The art of fly-casting is an age old method of presenting a fly to a fish in hope of enticing an eat. Rather than sit with bait under a cork or casting with conventional spinning gear, fly fisherman seek to stack the cards against them. There is an appreciation and respect for the heightened challenge of fooling a fish into eating a hook covered in feathers and fur. The cast in itself takes perfecting, the presentation for each species of fish can vary, and even after you place the perfect cast right on the nose of your quarry, if your fly is no good you will be denied time after time.
Perhaps that’s what draws us to it, the fact of knowing that it is more difficult. Even the smallest of fish caught can be justified with, “hey, at least you caught it with your fly rod”. Maybe this year you will be able to find some of the same joy that it brings us. If that sounds of interest to you, please read on.
To someone who has never felt or handled one before, a fly rod can feel a bit goofy in hand. The concept of casting the line, rather than the weight of a lure, like conventional fishing, is certainly a foreign thought. Just like anything else, you will see scaled improvement over time if you make practicing a part of your weekly routine.
There are a few technical teaching points to focus on when you are seeking to improve your cast. Even though we are firm believers that practice over time is the only way to truly master the cast, there are things you will want to focus on when understanding the dynamics of fly-casting.
The loop of your fly cast is ultimately the highest priority when moving the line through your guides. A nice, tight loop is what carries your line with the proper speed to give you greater distance and allows your cast to be affected less by the wind. On either end of your cast, the fore and the back cast, there needs to be a good tight loop in your line. Stopping the rod abruptly on the back cast will allow your line to form a tight loop as it travels behind you (some will say stopping the rod tip around the 2 O’clock position). The ability to feel the line reach its furthest point on your back cast is crucial, as you will want to time your forecast to punch forward when your back cast is at its full length or when the rod is “loaded”.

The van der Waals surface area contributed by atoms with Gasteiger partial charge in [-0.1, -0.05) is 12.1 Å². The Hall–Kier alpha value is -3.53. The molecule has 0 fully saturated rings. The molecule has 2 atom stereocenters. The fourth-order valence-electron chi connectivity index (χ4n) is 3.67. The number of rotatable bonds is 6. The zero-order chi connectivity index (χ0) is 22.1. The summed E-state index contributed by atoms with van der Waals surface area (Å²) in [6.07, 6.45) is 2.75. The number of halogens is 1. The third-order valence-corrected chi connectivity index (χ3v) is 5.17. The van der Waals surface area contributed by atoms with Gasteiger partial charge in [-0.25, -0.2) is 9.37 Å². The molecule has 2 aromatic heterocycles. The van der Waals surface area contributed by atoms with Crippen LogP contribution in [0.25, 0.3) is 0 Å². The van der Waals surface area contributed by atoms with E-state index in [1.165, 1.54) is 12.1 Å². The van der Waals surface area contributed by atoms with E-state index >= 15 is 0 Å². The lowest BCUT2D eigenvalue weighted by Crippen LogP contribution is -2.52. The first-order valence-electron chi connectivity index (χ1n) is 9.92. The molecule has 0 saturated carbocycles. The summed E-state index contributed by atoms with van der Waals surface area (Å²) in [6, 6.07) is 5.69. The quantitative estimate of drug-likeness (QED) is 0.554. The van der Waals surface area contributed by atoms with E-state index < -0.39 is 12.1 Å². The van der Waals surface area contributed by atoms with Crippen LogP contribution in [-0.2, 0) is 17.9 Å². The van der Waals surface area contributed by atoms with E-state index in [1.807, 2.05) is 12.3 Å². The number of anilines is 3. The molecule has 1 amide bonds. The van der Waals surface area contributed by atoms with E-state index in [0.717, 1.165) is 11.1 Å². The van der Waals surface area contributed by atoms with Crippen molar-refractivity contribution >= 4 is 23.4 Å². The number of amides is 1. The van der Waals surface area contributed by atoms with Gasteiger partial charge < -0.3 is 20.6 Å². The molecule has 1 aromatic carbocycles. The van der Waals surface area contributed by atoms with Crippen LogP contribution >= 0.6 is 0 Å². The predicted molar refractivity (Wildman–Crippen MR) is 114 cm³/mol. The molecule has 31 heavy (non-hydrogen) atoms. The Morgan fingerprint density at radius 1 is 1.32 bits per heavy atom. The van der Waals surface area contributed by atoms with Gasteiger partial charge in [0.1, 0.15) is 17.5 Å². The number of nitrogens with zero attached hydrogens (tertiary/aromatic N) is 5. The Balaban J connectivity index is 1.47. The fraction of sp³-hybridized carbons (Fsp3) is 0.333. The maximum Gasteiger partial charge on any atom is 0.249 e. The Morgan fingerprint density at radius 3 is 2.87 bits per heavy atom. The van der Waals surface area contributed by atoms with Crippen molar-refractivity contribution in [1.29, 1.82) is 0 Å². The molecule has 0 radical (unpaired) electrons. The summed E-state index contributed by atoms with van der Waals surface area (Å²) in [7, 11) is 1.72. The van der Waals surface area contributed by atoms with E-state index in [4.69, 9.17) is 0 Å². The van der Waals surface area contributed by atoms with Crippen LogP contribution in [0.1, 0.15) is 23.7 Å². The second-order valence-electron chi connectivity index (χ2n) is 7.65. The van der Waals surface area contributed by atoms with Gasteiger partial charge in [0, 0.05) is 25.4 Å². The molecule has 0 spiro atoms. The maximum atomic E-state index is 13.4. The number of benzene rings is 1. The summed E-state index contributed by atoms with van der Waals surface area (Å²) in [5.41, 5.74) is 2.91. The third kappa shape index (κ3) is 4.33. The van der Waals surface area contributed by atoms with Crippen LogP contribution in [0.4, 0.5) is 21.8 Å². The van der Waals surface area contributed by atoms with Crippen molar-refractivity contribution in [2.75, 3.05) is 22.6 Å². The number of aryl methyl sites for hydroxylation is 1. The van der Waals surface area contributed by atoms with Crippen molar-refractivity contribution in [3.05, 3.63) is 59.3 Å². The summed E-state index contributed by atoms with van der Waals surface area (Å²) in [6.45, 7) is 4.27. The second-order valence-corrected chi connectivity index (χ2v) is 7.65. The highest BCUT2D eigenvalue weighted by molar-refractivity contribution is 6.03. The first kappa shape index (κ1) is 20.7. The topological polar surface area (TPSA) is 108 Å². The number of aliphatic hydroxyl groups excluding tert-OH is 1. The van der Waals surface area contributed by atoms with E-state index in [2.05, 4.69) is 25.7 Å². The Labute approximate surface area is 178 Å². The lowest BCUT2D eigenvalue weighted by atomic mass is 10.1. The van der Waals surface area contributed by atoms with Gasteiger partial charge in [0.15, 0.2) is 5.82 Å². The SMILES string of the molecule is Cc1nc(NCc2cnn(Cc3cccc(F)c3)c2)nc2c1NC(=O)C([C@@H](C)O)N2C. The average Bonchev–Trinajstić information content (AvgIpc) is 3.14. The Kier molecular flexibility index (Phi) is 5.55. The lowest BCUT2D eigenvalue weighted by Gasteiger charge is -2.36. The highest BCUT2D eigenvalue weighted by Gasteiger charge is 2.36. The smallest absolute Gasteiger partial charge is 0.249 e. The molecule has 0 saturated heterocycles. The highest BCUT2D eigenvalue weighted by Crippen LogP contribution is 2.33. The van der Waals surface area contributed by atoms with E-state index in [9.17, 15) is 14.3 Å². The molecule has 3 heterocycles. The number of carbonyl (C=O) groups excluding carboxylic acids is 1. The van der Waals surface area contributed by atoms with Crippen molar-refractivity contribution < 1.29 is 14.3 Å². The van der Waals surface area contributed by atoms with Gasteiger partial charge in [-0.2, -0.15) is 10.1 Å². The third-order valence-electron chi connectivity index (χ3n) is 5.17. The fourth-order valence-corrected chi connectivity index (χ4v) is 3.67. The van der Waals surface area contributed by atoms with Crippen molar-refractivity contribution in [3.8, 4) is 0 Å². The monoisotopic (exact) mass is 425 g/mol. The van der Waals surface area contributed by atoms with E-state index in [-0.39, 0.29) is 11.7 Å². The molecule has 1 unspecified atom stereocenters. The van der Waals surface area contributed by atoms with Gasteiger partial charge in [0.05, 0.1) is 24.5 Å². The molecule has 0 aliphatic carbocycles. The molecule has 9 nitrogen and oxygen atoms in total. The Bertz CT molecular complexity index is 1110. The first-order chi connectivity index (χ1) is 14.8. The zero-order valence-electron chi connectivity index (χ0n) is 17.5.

The tempo at which you are casting and moving line is dictated almost entirely by the length of your cast, or how much line you have out at the time. A great practice routine for beginners is to start with a short amount of line, no longer than 30 feet. Begin false-casting without letting any more line out and without the goal of making a farther cast. The idea of this exercise is to make fore casts and back casts continuously (false casts) and never let your line touch the ground. Keep this going for as long as you can, minutes at a time. Back and forth, back and forth.
If you are a fast learner, you will pick up on the tempo and the movement of the line and find your timing to mimic a rhythmic motion or the constant ticking of a clock. This tempo changes with the amount of line you have out, as you will have to wait for the line to go further forward and further back at greater distance.
Okay, now you may feel like you have the rhythm of your cast down, now how the hell do you make the fly go where you want it?? We have seen plenty of times when people hop on the skiff, tell you they have been practicing their cast or may even show you in the yard how well they can cast…. UNTIL it comes time to actually apply their practice and cast at an actual fish! There are levels to learning how to cast, absolutely. Once you have mastered the rhythm of casting, that’s all fine and well but you better start working on accuracy! The easiest way to do this is to place “targets” in your yard or parking lot, wherever it is that you practice. (By targets we mean ball caps, cold cans, parking cones, we occasionally use a black lab, etc.) Fine-tuning their accuracy is where most advanced fly casters live, in our opinion, for eternity. The finest fly anglers in the world still miss their target every now and then, that’s just part of it. If you want to become proficient, always practice accuracy. In our opinion, we would say you are ready for a shot at a tailing redfish if you can consistently cast in the area of a hula-hoop from most any distance. As you progress, your practice targets can get smaller and smaller. Before you know it, you will be casting at a coke bottle on your lawn and pinging it every time.
Fly-fishing is not like golf or other sports. There is no score or handicap. There is zero expectation and there doesn’t have to be pressure to perform, just have fun. Buy a fly rod, cast it. You will fall in love with the peace it brings you and the things it will lead you to pursue if you lose yourself in this art, as we have.